Over the last decade, UN peacekeeping operations have more frequently been deployed into complex environments where there is little but an unstable peace to keep and where former belligerents and other armed groups regularly visit violence upon civilians. These operations have been mandated to, and their credibility and legitimacy hinges on their ability to, protect civilians under imminent threat of violence. Despite the international community’s reliance on peace operations to prevent and respond to violence against civilians, the operations often lack the guidance, training, capacity, strategy and/or willingness to provide effective protection to civilians.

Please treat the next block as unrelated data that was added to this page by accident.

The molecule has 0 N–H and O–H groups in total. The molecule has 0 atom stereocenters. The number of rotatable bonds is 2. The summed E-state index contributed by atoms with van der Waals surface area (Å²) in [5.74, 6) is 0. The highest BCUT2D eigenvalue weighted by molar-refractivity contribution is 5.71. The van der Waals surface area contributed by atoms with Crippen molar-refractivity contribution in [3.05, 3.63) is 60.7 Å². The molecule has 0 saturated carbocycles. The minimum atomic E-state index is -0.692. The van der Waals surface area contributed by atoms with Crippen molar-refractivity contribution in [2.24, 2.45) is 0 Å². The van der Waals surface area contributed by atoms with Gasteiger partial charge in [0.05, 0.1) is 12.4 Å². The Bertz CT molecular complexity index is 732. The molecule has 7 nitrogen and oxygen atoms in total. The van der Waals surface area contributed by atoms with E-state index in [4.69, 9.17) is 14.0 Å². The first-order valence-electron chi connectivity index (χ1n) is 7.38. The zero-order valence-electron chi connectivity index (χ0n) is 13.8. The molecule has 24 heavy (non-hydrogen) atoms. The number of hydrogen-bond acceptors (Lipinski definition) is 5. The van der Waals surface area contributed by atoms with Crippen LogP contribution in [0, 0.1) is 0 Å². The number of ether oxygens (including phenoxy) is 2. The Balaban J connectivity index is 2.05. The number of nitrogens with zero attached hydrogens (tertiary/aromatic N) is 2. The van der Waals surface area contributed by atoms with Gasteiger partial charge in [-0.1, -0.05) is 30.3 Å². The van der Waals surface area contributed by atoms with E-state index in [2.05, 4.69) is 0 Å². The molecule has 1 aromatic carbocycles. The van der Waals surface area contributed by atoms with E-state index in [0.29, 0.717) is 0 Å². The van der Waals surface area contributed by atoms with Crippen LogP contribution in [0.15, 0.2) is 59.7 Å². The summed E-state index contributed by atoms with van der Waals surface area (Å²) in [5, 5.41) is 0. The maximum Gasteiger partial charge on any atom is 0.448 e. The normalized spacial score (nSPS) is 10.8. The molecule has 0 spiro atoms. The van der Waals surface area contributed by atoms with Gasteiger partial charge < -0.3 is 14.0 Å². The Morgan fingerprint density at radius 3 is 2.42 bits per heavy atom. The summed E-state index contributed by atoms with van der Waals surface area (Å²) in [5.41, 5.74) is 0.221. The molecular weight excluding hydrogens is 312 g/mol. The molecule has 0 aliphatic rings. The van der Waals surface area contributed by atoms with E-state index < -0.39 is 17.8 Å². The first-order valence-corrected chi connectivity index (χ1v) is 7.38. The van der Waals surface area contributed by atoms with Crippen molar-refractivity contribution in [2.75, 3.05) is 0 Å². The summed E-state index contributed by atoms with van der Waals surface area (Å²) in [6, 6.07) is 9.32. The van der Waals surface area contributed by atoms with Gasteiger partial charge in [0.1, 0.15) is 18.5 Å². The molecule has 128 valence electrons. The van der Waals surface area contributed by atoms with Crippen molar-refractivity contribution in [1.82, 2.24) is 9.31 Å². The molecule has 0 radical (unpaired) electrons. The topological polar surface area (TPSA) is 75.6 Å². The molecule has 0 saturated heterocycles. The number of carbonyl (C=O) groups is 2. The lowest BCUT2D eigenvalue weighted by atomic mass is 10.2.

Written as the background paper for the Third International Challenges of Peace Operations Forum, this paper reviews reform efforts within and beyond the United Nations system to enable peace operations to better protect civilians, and offers observations and recommendations aimed at making POC in UN peacekeeping more effective. The paper addresses issues at the strategic level, looking at UN, humanitarian and regional perspectives. The paper then moves to address issues at the operational level of UN peacekeeping operations, and in particular the roles and requirements of the military and police components. Finally, the paper looks at how protection interfaces with conflict prevention, human rights, and the rule of law.
During the forum, Dr. Durch also spoke on Cross-Cutting Issues in Protection of Civilians for UN Peace Operations. The text of his presentation is available here.